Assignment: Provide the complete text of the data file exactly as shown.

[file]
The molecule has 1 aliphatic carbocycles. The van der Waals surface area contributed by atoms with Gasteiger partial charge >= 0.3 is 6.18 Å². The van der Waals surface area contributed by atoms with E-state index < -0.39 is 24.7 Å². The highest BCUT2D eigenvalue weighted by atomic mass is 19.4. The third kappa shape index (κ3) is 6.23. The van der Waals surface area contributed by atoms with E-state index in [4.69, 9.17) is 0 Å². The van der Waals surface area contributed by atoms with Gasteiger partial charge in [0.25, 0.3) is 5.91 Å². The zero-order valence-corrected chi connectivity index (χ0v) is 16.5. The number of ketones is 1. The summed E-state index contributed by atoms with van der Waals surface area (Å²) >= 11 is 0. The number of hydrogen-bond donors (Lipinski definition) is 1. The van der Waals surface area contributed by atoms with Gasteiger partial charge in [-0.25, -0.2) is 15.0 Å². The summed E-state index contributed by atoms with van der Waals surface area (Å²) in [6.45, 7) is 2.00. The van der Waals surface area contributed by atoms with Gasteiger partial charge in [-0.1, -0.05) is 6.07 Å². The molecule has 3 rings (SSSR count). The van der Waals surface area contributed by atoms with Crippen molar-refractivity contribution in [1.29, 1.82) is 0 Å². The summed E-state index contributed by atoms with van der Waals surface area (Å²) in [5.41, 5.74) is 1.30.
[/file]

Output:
The molecule has 1 aliphatic carbocycles. The van der Waals surface area contributed by atoms with Gasteiger partial charge >= 0.3 is 6.18 Å². The van der Waals surface area contributed by atoms with E-state index < -0.39 is 24.7 Å². The highest BCUT2D eigenvalue weighted by atomic mass is 19.4. The third kappa shape index (κ3) is 6.23. The van der Waals surface area contributed by atoms with E-state index in [4.69, 9.17) is 0 Å². The van der Waals surface area contributed by atoms with Gasteiger partial charge in [0.25, 0.3) is 5.91 Å². The zero-order valence-corrected chi connectivity index (χ0v) is 16.5. The number of ketones is 1. The summed E-state index contributed by atoms with van der Waals surface area (Å²) >= 11 is 0. The number of hydrogen-bond donors (Lipinski definition) is 1. The van der Waals surface area contributed by atoms with Gasteiger partial charge in [-0.25, -0.2) is 15.0 Å². The summed E-state index contributed by atoms with van der Waals surface area (Å²) in [6.45, 7) is 2.00. The van der Waals surface area contributed by atoms with Gasteiger partial charge in [-0.1, -0.05) is 6.07 Å². The molecule has 3 rings (SSSR count). The van der Waals surface area contributed by atoms with Crippen molar-refractivity contribution in [1.29, 1.82) is 0 Å². The summed E-state index contributed by atoms with van der Waals surface area (Å²) in [5.41, 5.74) is 1.30.